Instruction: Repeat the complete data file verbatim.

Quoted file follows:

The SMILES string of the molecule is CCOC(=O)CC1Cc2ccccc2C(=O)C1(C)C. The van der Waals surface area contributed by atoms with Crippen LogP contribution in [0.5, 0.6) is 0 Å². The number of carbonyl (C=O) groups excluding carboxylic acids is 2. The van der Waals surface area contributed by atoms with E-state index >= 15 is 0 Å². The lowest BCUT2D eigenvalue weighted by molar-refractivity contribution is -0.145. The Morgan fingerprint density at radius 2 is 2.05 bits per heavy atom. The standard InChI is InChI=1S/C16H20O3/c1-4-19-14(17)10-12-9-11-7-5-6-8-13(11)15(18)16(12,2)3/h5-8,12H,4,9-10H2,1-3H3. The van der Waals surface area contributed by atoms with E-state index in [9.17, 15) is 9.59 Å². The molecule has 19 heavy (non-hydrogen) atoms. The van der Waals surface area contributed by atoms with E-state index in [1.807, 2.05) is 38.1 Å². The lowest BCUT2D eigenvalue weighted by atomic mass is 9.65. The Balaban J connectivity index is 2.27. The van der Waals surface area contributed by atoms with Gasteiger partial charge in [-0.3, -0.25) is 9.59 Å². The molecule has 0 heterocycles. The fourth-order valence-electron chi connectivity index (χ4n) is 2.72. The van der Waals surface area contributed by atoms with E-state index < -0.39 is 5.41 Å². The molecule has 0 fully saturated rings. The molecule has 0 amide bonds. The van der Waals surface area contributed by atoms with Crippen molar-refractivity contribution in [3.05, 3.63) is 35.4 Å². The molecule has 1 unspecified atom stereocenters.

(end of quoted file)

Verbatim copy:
The SMILES string of the molecule is CCOC(=O)CC1Cc2ccccc2C(=O)C1(C)C. The van der Waals surface area contributed by atoms with Crippen LogP contribution in [0.5, 0.6) is 0 Å². The number of carbonyl (C=O) groups excluding carboxylic acids is 2. The van der Waals surface area contributed by atoms with E-state index >= 15 is 0 Å². The lowest BCUT2D eigenvalue weighted by molar-refractivity contribution is -0.145. The Morgan fingerprint density at radius 2 is 2.05 bits per heavy atom. The standard InChI is InChI=1S/C16H20O3/c1-4-19-14(17)10-12-9-11-7-5-6-8-13(11)15(18)16(12,2)3/h5-8,12H,4,9-10H2,1-3H3. The van der Waals surface area contributed by atoms with E-state index in [9.17, 15) is 9.59 Å². The molecule has 19 heavy (non-hydrogen) atoms. The van der Waals surface area contributed by atoms with E-state index in [1.807, 2.05) is 38.1 Å². The lowest BCUT2D eigenvalue weighted by atomic mass is 9.65. The Balaban J connectivity index is 2.27. The van der Waals surface area contributed by atoms with Gasteiger partial charge in [-0.3, -0.25) is 9.59 Å². The molecule has 0 heterocycles. The fourth-order valence-electron chi connectivity index (χ4n) is 2.72. The van der Waals surface area contributed by atoms with E-state index < -0.39 is 5.41 Å². The molecule has 0 fully saturated rings. The molecule has 0 amide bonds. The van der Waals surface area contributed by atoms with Crippen molar-refractivity contribution in [3.05, 3.63) is 35.4 Å². The molecule has 1 unspecified atom stereocenters.